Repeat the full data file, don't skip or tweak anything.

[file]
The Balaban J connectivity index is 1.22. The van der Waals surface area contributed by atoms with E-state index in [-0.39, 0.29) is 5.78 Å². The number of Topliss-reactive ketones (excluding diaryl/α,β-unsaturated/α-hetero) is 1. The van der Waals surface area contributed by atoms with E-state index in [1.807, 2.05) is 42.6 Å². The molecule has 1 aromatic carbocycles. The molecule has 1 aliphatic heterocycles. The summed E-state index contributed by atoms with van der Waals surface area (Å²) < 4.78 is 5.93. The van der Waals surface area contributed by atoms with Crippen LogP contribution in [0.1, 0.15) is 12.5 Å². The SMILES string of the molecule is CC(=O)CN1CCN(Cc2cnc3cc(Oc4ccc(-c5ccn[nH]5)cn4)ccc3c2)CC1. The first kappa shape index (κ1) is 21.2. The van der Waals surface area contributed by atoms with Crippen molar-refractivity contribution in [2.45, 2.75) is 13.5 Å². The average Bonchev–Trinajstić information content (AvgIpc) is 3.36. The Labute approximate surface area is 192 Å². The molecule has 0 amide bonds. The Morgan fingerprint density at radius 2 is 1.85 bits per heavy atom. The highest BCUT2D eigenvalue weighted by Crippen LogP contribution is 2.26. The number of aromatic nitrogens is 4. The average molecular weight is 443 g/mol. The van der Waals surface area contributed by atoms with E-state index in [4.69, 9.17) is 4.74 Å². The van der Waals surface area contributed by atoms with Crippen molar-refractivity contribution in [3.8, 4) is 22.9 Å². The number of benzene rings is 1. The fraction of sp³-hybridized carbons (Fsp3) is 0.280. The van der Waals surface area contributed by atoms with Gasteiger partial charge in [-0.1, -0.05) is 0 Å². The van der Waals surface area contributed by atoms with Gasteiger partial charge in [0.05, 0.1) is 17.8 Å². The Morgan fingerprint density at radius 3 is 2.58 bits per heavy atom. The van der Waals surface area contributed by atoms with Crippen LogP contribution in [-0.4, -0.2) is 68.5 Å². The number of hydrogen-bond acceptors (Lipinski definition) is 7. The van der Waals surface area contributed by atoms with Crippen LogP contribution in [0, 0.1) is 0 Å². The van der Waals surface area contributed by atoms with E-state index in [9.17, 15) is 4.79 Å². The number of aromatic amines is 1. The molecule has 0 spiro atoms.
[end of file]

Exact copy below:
The Balaban J connectivity index is 1.22. The van der Waals surface area contributed by atoms with E-state index in [-0.39, 0.29) is 5.78 Å². The number of Topliss-reactive ketones (excluding diaryl/α,β-unsaturated/α-hetero) is 1. The van der Waals surface area contributed by atoms with E-state index in [1.807, 2.05) is 42.6 Å². The molecule has 1 aromatic carbocycles. The molecule has 1 aliphatic heterocycles. The summed E-state index contributed by atoms with van der Waals surface area (Å²) < 4.78 is 5.93. The van der Waals surface area contributed by atoms with Crippen LogP contribution in [0.1, 0.15) is 12.5 Å². The SMILES string of the molecule is CC(=O)CN1CCN(Cc2cnc3cc(Oc4ccc(-c5ccn[nH]5)cn4)ccc3c2)CC1. The first kappa shape index (κ1) is 21.2. The van der Waals surface area contributed by atoms with Crippen molar-refractivity contribution in [2.45, 2.75) is 13.5 Å². The average Bonchev–Trinajstić information content (AvgIpc) is 3.36. The Labute approximate surface area is 192 Å². The molecule has 0 amide bonds. The Morgan fingerprint density at radius 2 is 1.85 bits per heavy atom. The highest BCUT2D eigenvalue weighted by Crippen LogP contribution is 2.26. The number of aromatic nitrogens is 4. The average molecular weight is 443 g/mol. The van der Waals surface area contributed by atoms with E-state index in [4.69, 9.17) is 4.74 Å². The van der Waals surface area contributed by atoms with Crippen molar-refractivity contribution in [3.8, 4) is 22.9 Å². The number of benzene rings is 1. The fraction of sp³-hybridized carbons (Fsp3) is 0.280. The van der Waals surface area contributed by atoms with Gasteiger partial charge in [-0.1, -0.05) is 0 Å². The van der Waals surface area contributed by atoms with Gasteiger partial charge in [0.05, 0.1) is 17.8 Å². The Morgan fingerprint density at radius 3 is 2.58 bits per heavy atom. The van der Waals surface area contributed by atoms with Crippen LogP contribution in [-0.4, -0.2) is 68.5 Å². The number of hydrogen-bond acceptors (Lipinski definition) is 7. The van der Waals surface area contributed by atoms with Crippen LogP contribution in [0, 0.1) is 0 Å². The van der Waals surface area contributed by atoms with E-state index in [9.17, 15) is 4.79 Å². The number of aromatic amines is 1. The molecule has 0 spiro atoms.